"The Coast Guard Auxiliary is the finest all-volunteer organization in our nation," said Adm. Thad Allen, Commandant of the Coast Guard. "It is an integral part of our Coast Guard. We simply could not meet the challenges we face or conduct the missions we do on a day-to-day basis without their selfless devotion to duty."An earlier salute to the CG Aux Sunday Ship History: The Coast Guard Auxiliary :
For the past decade, Coast Guard Auxiliary efforts have accounted for more than 3,100 lives saved, assistance to more than 91,000 boaters in distress, the prevention of the loss of more than $437 million in property and the education of more than 1.6 million boaters through boating safety courses, in addition to the many other services the Auxiliary provides. Coast Guard Auxiliarists accomplished these feats by volunteering more than 36 million hours of their time.
The Coast Guard Auxiliary was founded June 23, 1939, when Congress authorized legislation that established a volunteer civilian component of the Coast Guard to promote boating safety and to facilitate operations of the Coast Guard. Auxiliary members initially conducted safety and security patrols and helped enforce provisions of the 1940 Federal Boating and Espionage Acts. In 1996, the Auxiliary’s role was expanded to allow members to assist in any Coast Guard mission, with the exceptions of law enforcement and military operations.
In any given year, Auxiliary members work an untold number of hours, as they largely administer their own organization. In 1998, their assistance to the public resulted in 445 lives being saved, 12,760 persons being assisted, and a total value of $36.4 million dollars in volunteer services being provided on specific missions.You can join, too, by visiting here:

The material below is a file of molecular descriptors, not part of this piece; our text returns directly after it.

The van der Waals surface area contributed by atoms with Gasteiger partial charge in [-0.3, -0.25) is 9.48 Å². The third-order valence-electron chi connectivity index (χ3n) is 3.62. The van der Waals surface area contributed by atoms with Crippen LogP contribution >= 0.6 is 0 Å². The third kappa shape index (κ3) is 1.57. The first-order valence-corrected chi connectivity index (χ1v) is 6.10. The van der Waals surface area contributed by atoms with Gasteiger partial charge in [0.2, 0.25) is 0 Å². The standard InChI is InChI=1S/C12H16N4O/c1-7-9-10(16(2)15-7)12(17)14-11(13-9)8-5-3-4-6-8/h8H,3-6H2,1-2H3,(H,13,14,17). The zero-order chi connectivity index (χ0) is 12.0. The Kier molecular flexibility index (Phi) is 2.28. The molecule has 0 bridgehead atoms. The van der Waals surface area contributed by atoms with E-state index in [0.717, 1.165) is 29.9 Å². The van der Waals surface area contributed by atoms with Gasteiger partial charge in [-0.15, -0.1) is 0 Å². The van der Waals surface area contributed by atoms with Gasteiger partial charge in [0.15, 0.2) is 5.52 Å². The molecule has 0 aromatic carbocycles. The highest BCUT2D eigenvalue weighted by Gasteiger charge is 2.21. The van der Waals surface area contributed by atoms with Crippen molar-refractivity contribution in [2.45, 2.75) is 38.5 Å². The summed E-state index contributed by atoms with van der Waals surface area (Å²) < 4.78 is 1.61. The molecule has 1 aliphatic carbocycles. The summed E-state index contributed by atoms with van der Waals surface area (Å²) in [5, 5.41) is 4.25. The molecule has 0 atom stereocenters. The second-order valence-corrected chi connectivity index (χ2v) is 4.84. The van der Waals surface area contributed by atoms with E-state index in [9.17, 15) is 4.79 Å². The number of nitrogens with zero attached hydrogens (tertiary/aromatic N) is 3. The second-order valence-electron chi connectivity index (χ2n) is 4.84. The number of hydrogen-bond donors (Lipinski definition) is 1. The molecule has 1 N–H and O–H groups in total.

Applicants must be U.S. citizens, at least 17 years old, and pass a basic background check. There are no upper age limits or height/weight standards, although for operational activities, you must be physically able to perform certain tasks. There are no minimum service hours – you can serve as little or as much as you want.Here's one lesson in how to help in times of need (in New Orleans after Hurricane Katrina):
You do not have to own a boat or participate in water-based operations to join the Auxiliary.
Auxiliarist Mike Howell’s 53-foot facility, Mañana, docked at CG Station New Orleans. Mañana served as a temporary command center after the station had been damaged during Hurricane Katrina. From his vessel, Howell, a Vietnam combat veteran, was able to provide power, communications, potable water, and rest facilities for the station and crews. August-September 2005. Coast Guard Auxiliary Press Corps.Your neighbors, your friends.
Thank them for their service.